This New York Times paragraph says quite a bit, doesn’t it?
Members of both parties say Mr. Obama faces a conundrum with his legislative approach to a deeply polarized Congress. In the past, when he has stayed aloof from legislative action, Republicans and others have accused him of a lack of leadership; when he has gotten involved, they have complained that they could not support any bill so closely identified with Mr. Obama without risking the contempt of conservative voters.
Well, yes, that does make things challenging. President Obama has to lead, but not too much, and not in a way that may make his rivals feel uncomfortable. He has to be hands-on and hands-off, preferably at the same time. He should use the so-called “bully pulpit,” but not in a way that connects the presidency to any specific issue Republicans may need to vote on.
And it’s against this backdrop that a few too many pundits wonder aloud why the president doesn’t overcome Republicans’ refusal to compromise by “leading” more. Many more suggested “schmoozing” would alleviate GOP intransigence.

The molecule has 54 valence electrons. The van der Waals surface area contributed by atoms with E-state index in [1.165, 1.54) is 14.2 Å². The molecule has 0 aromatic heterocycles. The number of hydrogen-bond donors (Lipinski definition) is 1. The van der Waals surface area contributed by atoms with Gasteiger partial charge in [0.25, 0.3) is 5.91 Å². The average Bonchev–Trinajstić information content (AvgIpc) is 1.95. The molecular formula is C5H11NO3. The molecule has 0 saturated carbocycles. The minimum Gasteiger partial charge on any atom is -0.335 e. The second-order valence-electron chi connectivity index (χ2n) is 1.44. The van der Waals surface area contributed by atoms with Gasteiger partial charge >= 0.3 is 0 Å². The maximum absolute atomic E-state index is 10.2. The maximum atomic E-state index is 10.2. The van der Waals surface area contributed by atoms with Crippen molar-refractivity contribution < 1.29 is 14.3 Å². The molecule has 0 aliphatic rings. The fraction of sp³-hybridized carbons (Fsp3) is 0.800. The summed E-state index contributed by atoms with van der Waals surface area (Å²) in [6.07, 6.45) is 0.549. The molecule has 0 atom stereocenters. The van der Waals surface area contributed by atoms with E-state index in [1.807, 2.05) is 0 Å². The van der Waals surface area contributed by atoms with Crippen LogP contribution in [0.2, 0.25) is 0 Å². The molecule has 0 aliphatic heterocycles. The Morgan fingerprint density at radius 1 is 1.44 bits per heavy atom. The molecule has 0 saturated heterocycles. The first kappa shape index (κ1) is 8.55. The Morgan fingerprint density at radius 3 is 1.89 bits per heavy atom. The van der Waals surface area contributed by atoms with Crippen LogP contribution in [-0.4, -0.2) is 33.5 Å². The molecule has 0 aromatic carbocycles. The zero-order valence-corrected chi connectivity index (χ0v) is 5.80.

But if Republicans are going to balk whether Obama engages or not, the advice seems misplaced.
Jamelle Bouie added, “In reality, there’s only one thing that can help Obama push his agenda through Congress – a Democratic Congress. As long as Republicans have a grip on the House of Representatives, and as long as the GOP remains unsupportive of compromise and disinterested in policymaking, we should expect gridlock in government. Put another way, it’s no accident the 111th Congress – which began with Obama’s first term – was one of the most productive in recent memory; it was controlled, from top to bottom, by a single party.”
Quite right. Consider a tale of the legislative tape.
The legislative accomplishments of 2009 and 2010 were historic and extraordinary: health care reform, Recovery Act, Wall Street reform, DADT repeal, student loan reform, credit card reform, New START treaty, etc. Then consider the legislative accomplishments since: not a whole lot.
The difference isn’t that Obama forgot how to “lead” after the 2010 midterms, or stopped schmoozing. The difference is Republican gains in Congress and a GOP-led House majority.
Is it any wonder the White House has taken such a keen interest in the 2014 midterms? Second-term presidents invariably start thinking about their legacies, in all likelihood, next year’s congressional elections will be the difference between a series of second-term accomplishments and none.